They’re concrete evidence of your skills and capabilities. Additionally, they’re great source material for your resume and LinkedIn profile...can’t remember the details of that launch, how much your performance exceeded expectations, the number of clients you managed per year – turn to the review. Perhaps you’ll be reminded of projects and responsibilities, you’d forgotten you had. Who did your manager contact to complete the review or any "360 degree" evaluations? Find those people on LinkedIn and connect. Lastly, performance reviews are written in glowing terms. If people recognized it before, they’ll recognize it again, so take these words to heart and use them to build up your confidence in your skills and abilities.
4) What's your reason?
Although, it seems far off, the day will come when you are on the other side of the job search. Focus on what’s next. Are you going back to work out of necessity? The income will pay bills, increase savings, reduce stress. Are you going back to work to fulfill some delayed goals? It’s time to prioritize you and pursue your ambitions. Are you going back to work to be something other than parent or caregiver? Won’t it be fun to have an identity that is all about you? Whatever it is that motivated the job search – reminding yourself of the why, is empowering.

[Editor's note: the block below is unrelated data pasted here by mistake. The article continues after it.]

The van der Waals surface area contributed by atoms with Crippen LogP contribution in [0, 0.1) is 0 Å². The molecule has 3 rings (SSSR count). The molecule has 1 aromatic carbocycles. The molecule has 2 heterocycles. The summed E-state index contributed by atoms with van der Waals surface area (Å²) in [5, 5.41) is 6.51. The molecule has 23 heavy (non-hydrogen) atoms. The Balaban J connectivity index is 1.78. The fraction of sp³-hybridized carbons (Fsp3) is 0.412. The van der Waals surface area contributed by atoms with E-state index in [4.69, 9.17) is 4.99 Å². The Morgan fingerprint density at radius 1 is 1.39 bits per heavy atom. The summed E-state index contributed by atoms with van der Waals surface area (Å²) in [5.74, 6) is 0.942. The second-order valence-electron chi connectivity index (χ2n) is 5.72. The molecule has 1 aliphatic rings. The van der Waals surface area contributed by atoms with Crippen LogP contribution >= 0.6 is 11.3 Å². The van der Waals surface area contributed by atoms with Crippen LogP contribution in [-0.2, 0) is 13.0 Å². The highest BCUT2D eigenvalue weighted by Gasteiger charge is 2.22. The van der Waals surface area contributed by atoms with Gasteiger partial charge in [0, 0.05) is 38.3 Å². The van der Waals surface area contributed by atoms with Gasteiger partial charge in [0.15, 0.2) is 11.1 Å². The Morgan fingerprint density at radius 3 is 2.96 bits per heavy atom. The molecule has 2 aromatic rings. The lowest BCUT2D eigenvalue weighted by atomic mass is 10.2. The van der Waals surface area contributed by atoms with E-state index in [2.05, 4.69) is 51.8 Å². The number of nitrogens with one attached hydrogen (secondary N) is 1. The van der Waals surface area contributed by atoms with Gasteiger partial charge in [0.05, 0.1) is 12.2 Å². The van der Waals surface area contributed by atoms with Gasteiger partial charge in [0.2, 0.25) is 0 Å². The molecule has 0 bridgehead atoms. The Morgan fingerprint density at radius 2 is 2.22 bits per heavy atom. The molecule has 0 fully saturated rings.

5) Figure out the logistics
What if that offer comes and you’re not prepared? Take the time now to ensure that you and your household are really ready for you to return to work. There will be tons of change when you start working...implement the changes little by little now, so that when the day comes, there’s less upheaval. What are you going to do with the kids? Investigate caregiving responsibilities – can the kids or elders get set up somewhere now? Will you need the older kids or siblings or spouses to step up? Start those conversations, assign them chores and responsibilities today, so they can be comfortable with the new set of expectations. All those back-burner tasks: scheduling doctor appointments, painting the kitchen, etc. – if you wait too long, you’ll have to use precious vacation days to get them done. Knowing you’ve got the home front handled, builds “readiness” and restores your momentum.
6) Connect with a coach